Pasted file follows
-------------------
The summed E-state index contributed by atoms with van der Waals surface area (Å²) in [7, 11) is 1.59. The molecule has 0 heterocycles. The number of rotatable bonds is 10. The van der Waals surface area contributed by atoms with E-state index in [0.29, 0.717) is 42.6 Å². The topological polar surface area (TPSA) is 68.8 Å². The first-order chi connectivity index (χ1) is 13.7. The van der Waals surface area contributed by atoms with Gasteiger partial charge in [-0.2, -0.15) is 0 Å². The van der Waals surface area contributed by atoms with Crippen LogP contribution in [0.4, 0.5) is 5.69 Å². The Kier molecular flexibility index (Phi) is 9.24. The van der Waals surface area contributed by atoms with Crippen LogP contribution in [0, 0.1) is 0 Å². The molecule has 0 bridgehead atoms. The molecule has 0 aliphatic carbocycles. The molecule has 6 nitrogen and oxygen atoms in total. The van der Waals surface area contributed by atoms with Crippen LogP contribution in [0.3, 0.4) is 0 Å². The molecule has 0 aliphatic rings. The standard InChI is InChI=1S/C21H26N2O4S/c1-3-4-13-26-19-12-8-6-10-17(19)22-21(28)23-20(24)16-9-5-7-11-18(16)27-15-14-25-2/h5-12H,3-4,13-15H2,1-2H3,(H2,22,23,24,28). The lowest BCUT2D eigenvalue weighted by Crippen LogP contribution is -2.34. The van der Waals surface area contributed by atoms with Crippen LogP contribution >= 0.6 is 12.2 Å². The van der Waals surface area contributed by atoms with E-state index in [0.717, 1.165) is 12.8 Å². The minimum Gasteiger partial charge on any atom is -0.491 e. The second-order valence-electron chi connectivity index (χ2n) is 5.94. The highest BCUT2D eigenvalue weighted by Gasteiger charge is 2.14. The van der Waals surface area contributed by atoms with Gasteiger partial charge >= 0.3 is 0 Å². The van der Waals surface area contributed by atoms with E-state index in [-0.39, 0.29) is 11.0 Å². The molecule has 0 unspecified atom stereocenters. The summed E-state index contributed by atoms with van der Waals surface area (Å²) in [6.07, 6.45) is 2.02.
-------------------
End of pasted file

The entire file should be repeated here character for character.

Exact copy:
The summed E-state index contributed by atoms with van der Waals surface area (Å²) in [7, 11) is 1.59. The molecule has 0 heterocycles. The number of rotatable bonds is 10. The van der Waals surface area contributed by atoms with E-state index in [0.29, 0.717) is 42.6 Å². The topological polar surface area (TPSA) is 68.8 Å². The first-order chi connectivity index (χ1) is 13.7. The van der Waals surface area contributed by atoms with Gasteiger partial charge in [-0.2, -0.15) is 0 Å². The van der Waals surface area contributed by atoms with Crippen LogP contribution in [0.4, 0.5) is 5.69 Å². The Kier molecular flexibility index (Phi) is 9.24. The van der Waals surface area contributed by atoms with Crippen LogP contribution in [0, 0.1) is 0 Å². The molecule has 0 bridgehead atoms. The molecule has 0 aliphatic carbocycles. The molecule has 6 nitrogen and oxygen atoms in total. The van der Waals surface area contributed by atoms with Crippen LogP contribution in [0.3, 0.4) is 0 Å². The molecule has 0 aliphatic rings. The standard InChI is InChI=1S/C21H26N2O4S/c1-3-4-13-26-19-12-8-6-10-17(19)22-21(28)23-20(24)16-9-5-7-11-18(16)27-15-14-25-2/h5-12H,3-4,13-15H2,1-2H3,(H2,22,23,24,28). The lowest BCUT2D eigenvalue weighted by Crippen LogP contribution is -2.34. The van der Waals surface area contributed by atoms with Crippen LogP contribution >= 0.6 is 12.2 Å². The van der Waals surface area contributed by atoms with E-state index in [0.717, 1.165) is 12.8 Å². The minimum Gasteiger partial charge on any atom is -0.491 e. The second-order valence-electron chi connectivity index (χ2n) is 5.94. The highest BCUT2D eigenvalue weighted by Gasteiger charge is 2.14. The van der Waals surface area contributed by atoms with Gasteiger partial charge >= 0.3 is 0 Å². The van der Waals surface area contributed by atoms with E-state index in [-0.39, 0.29) is 11.0 Å². The molecule has 0 unspecified atom stereocenters. The summed E-state index contributed by atoms with van der Waals surface area (Å²) in [6.07, 6.45) is 2.02.